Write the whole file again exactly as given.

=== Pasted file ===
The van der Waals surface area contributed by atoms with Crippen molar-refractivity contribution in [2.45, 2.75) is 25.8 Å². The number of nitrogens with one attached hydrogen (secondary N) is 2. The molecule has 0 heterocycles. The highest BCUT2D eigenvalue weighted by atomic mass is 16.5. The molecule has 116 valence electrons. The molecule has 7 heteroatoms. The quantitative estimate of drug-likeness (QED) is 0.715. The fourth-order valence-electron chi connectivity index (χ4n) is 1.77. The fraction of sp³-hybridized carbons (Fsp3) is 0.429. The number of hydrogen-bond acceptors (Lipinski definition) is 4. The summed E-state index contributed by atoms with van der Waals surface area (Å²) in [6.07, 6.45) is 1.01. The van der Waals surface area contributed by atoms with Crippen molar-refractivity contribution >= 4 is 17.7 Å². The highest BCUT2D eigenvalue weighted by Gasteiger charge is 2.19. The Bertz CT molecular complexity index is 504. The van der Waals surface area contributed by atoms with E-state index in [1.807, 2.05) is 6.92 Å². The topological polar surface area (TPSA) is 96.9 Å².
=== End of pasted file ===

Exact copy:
The van der Waals surface area contributed by atoms with Crippen molar-refractivity contribution in [2.45, 2.75) is 25.8 Å². The number of nitrogens with one attached hydrogen (secondary N) is 2. The molecule has 0 heterocycles. The highest BCUT2D eigenvalue weighted by atomic mass is 16.5. The molecule has 116 valence electrons. The molecule has 7 heteroatoms. The quantitative estimate of drug-likeness (QED) is 0.715. The fourth-order valence-electron chi connectivity index (χ4n) is 1.77. The fraction of sp³-hybridized carbons (Fsp3) is 0.429. The number of hydrogen-bond acceptors (Lipinski definition) is 4. The summed E-state index contributed by atoms with van der Waals surface area (Å²) in [6.07, 6.45) is 1.01. The van der Waals surface area contributed by atoms with Crippen molar-refractivity contribution >= 4 is 17.7 Å². The highest BCUT2D eigenvalue weighted by Gasteiger charge is 2.19. The Bertz CT molecular complexity index is 504. The van der Waals surface area contributed by atoms with E-state index in [1.807, 2.05) is 6.92 Å². The topological polar surface area (TPSA) is 96.9 Å².